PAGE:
Freshly elected members of Congress from warmer climates got their first taste of D.C. winters on Wednesday.
But chilly November temperatures couldn’t derail their first class photo — a ritual in which dozens of newcomers squeeze onto risers as the Capitol looms in the background.
As the new class jostled for position on the House steps, they hugged and shook hands. Alexandria Ocasio-Cortez took off her coat for the photograph and the 29-year-old New Yorker stood in the front row in a short sleeve dress. Most of the front row was made up of women, including Texas Democrat Gina Ortiz Jones, whose race hasn’t been called yet against Rep. Will Hurd.
Scaffolding is up on the House steps, but the angle of the photograph avoided it. A House photographer on a ladder yelled, “This is your best shot right here!” and all the members-elect laughed and looked at him.
Spouses and aides huddled next to the media to get a shot as well. When the photograph was done, everyone applauded, some high-fived, and Michigan Democrat Haley Stevens waved at the press.
New member photo! pic.twitter.com/GmXJ4m1rXT— Alex Gangitano (@AlexGangitano) November 14, 2018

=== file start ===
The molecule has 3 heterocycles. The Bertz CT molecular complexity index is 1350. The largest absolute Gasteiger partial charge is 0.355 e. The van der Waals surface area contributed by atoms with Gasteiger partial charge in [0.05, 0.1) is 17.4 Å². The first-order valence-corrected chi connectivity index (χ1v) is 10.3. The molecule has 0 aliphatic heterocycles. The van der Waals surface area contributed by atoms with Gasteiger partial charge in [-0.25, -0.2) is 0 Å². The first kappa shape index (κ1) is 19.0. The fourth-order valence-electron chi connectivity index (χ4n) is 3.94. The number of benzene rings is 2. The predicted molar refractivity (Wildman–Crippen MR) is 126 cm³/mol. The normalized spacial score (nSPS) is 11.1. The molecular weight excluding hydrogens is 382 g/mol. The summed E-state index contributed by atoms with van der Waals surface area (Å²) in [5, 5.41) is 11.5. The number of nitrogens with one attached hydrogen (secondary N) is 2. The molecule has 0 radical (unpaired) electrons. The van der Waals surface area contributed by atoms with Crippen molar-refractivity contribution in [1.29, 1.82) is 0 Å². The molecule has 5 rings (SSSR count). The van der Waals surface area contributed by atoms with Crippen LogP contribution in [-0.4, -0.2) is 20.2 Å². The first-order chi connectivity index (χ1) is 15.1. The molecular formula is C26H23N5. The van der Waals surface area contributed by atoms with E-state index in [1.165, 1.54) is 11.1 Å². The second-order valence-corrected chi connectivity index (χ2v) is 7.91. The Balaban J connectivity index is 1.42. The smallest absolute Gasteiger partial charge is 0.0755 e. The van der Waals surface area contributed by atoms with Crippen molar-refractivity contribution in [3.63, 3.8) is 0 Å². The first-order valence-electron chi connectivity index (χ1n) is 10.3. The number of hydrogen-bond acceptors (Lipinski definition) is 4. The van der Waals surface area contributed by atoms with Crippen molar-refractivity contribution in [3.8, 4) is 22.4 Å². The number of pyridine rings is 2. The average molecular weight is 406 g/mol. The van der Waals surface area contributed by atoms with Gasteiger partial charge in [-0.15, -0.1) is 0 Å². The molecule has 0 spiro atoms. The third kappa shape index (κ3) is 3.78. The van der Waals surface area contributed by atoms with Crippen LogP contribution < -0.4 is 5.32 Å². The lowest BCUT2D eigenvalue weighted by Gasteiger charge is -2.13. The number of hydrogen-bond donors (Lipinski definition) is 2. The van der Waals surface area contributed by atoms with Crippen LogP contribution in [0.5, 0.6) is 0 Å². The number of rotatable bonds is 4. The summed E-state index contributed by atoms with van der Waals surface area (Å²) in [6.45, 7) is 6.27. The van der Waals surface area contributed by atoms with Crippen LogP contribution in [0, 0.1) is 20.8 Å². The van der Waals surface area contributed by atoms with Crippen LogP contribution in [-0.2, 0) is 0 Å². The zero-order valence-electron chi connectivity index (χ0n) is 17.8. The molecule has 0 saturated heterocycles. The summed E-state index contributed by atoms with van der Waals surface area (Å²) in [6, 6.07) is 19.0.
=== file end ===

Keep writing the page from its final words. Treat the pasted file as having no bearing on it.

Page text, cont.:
Members-elect and spouses had to head to a lunch after the photograph. But some clearly hadn’t had time for breakfast.
Chrissy Houlahan of Pennsylvania sat down on the risers and quickly ate a bagel, with cream cheese on the side, while she looked at her phone.
Others took some time to mingle before the next activity.
Vice President Mike Pence’s brother, Indiana Republican Greg Pence, got a fist bump from Tim Burchett of Tennessee. Dan Crenshaw of Texas, who is already “Saturday Night Live” famous, joined their huddle.
The media swarmed Minnesota Democrat Ilhan Omar, who is one of the first two Muslim women elected to Congress, and Democrats Abby Finkenauer of Iowa and Colin Allred of Texas took a photograph together with the Capitol in the background.
The new member orientation is a biennial tradition that gives newly elected representatives their first taste of what life will be like on Capitol Hill, from interacting with media to hiring staff. Incoming lawmakers travel from their respective districts to stay in Washington.
Hugs, Luggage and Getting Dropped Off By Dad: New Members Arrive For Orientation